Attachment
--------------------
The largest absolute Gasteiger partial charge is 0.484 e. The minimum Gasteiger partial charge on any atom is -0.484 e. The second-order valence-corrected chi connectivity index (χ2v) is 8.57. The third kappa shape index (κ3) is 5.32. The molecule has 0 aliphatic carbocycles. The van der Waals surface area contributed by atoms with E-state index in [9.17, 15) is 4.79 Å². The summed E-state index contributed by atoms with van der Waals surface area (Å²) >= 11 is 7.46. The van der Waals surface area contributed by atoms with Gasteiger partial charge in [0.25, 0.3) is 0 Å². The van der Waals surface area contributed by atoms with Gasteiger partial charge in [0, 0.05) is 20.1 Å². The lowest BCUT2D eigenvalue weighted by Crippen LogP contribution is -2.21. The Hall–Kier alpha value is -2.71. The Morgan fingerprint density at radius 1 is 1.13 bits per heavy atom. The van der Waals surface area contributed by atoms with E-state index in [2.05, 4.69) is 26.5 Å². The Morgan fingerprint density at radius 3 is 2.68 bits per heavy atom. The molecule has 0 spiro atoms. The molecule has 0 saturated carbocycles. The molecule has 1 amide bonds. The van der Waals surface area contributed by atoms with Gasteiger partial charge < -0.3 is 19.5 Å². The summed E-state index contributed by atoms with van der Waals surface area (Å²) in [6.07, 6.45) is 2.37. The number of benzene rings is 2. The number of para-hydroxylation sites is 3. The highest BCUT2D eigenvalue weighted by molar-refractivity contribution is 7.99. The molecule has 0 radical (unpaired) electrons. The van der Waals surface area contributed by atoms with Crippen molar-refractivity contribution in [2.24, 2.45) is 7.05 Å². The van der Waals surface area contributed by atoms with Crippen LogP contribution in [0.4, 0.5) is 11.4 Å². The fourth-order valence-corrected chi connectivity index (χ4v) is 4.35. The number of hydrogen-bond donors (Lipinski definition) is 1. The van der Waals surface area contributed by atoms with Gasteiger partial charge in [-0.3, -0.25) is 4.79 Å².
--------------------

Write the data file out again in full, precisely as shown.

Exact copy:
The largest absolute Gasteiger partial charge is 0.484 e. The minimum Gasteiger partial charge on any atom is -0.484 e. The second-order valence-corrected chi connectivity index (χ2v) is 8.57. The third kappa shape index (κ3) is 5.32. The molecule has 0 aliphatic carbocycles. The van der Waals surface area contributed by atoms with E-state index in [9.17, 15) is 4.79 Å². The summed E-state index contributed by atoms with van der Waals surface area (Å²) >= 11 is 7.46. The van der Waals surface area contributed by atoms with Gasteiger partial charge in [0.25, 0.3) is 0 Å². The van der Waals surface area contributed by atoms with Gasteiger partial charge in [0, 0.05) is 20.1 Å². The lowest BCUT2D eigenvalue weighted by Crippen LogP contribution is -2.21. The Hall–Kier alpha value is -2.71. The Morgan fingerprint density at radius 1 is 1.13 bits per heavy atom. The van der Waals surface area contributed by atoms with E-state index in [2.05, 4.69) is 26.5 Å². The Morgan fingerprint density at radius 3 is 2.68 bits per heavy atom. The molecule has 0 spiro atoms. The molecule has 0 saturated carbocycles. The molecule has 1 amide bonds. The van der Waals surface area contributed by atoms with Gasteiger partial charge < -0.3 is 19.5 Å². The summed E-state index contributed by atoms with van der Waals surface area (Å²) in [6.07, 6.45) is 2.37. The number of benzene rings is 2. The number of para-hydroxylation sites is 3. The highest BCUT2D eigenvalue weighted by molar-refractivity contribution is 7.99. The molecule has 0 radical (unpaired) electrons. The van der Waals surface area contributed by atoms with Crippen molar-refractivity contribution in [2.24, 2.45) is 7.05 Å². The van der Waals surface area contributed by atoms with Crippen LogP contribution in [0.4, 0.5) is 11.4 Å². The fourth-order valence-corrected chi connectivity index (χ4v) is 4.35. The number of hydrogen-bond donors (Lipinski definition) is 1. The van der Waals surface area contributed by atoms with Gasteiger partial charge in [-0.3, -0.25) is 4.79 Å².